Getting Around Nepal

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Getting Around Nepal

Domestic Flights There are now many airlines, offering frequent flights to several destinations include companies with beautiful names like Yeti air, Buddha Air and Cosmic Air. Destinations to and from Kathmandu include places such as Pokhara, Biratnagar, Nepalganj, Lukla, Pokhara, Simikot, Jomsom, Janakpur and Bharatpur. For bookings from outside Nepal, there are only two internet agents, NepalAirFlight [15] and air viva, who can make bookings, take payment (credit/debit cards/Paypal) and then send e-tickets. Other than this agent, tickets can only be bought on arrival in Nepal so if you are flying at short notice it is necessary to be flexible on flight times/dates as the planes often get fully booked in advance. Note that cancellations and delays due to severe weather conditions do occur. If you have time, just board the next plane.

Micro Bus has become very popular lately. They are 10-12 seater with very fast service. It has almost replaced local bus service given its fast service. However, apart from previous few routes, Micro Bus has come up with many other alternate routes and now has got good coverage. The fare is more expensive than the local bus. Tourists should be aware though that microbuses are often driven with great speed and very little care and have unfortunately been the cause of a large percentage of the road accidents in Nepal! Use microbuses with caution!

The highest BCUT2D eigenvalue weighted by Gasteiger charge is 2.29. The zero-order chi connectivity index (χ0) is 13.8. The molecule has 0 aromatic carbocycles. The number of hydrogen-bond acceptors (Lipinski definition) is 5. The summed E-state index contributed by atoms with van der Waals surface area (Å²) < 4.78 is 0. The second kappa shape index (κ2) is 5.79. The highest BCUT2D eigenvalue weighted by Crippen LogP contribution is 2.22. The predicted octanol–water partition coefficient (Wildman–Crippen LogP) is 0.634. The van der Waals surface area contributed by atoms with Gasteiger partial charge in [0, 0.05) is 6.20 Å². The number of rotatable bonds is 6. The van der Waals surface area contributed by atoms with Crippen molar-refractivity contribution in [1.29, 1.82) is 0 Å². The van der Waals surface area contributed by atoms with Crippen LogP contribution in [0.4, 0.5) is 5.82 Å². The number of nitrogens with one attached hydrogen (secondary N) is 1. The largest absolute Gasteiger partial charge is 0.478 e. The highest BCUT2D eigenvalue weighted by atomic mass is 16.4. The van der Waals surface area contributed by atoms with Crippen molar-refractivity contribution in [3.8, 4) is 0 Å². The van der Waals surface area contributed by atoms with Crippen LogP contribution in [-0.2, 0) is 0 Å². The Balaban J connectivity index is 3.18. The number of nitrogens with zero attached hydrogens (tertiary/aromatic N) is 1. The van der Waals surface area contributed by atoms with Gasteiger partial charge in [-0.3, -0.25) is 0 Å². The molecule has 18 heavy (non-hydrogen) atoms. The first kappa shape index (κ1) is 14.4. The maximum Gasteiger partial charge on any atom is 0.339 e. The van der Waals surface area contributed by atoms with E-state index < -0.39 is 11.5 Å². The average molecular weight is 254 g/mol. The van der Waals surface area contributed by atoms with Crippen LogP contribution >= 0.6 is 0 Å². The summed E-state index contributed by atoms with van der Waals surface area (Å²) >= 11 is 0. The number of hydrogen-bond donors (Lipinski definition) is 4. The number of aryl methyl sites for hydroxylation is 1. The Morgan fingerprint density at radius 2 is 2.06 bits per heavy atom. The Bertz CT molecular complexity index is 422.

Local Bus - Although the system can be confusing they are cheap. They can be crowded at times both with people and domestic animals such as goats, ducks etc. Some buses will not depart until full to a certain quota.

Tourist Bus - Book a few days ahead at a Kathmandu or Pokhara travel agent (or your hotel will book for you). A few steps above local buses (no goats, everyone gets a seat) but not much safer. "Greenline" is the most reliable company and has trips between Kathmndu, Chitwan, Lumbini and Pokhara.

Rickshaw - Good for short jaunts if you don't have much luggage and don't mind being bounced around a bit. Bargain before you get in, and don't be afraid to walk away and try another.

Tempo - These come in two types. One is a three wheeled electric or propane powered micro-bus for 10-13 passengers. They run in different routes around the city and cost 5-12 NRs. The other type is a newer Toyota van running the same routes at a higher price and a bit faster and safer. Be prepared for a crowd

Taxis - There are two types of taxi -- "private", which pretty much run from the airport to your (upscale) hotel; and "10 Rupee", which don't leave until they are full. When haggling for fare remember that Taxi drivers have been hit hard by the petrol crisis sometimes queing up overnight to get 5 litres of petrol at twice the market price. So be sympathetic but don’t get ripped off! Offer to pay 'meter plus tip', 10% is more than enough.

Tram - The old-fashioned street cable-car that ran from Kathmandu (near the stadium) to Bhaktapur is currently closed due to 'non-existing maintenance' and the fact that none of the drivers paid for the power.

Custom or classic motorcycle - Run by a European couple, Hearts and Tears in Pokhara offer lessons, guided tours and rental of 350cc and 500cc Royal Enfield bikes. In Kathmandu, Himalayan Enfields (behind the Israeli Embassy on Lazimpat)sells/rents good bikes and does repairs. The official Enfield dealer in Nepal is in Balaju Industrial Estate off the Ring Road.

Local motorcycle - Another choice is to rent a small motorcycle. And it can be rented in the Thamel area. Again with the petrol crisis, motorcycle rental has become a costly choice, depending on availabily 1 litre of petrol will cost you 120-250 NRs on top of the rental fee (300-800NRs).

On Foot - although motor roads are penetrating further into the hinterlands, many destinations can only be reached by foot (or helicopter). See the section on trekking, below. 

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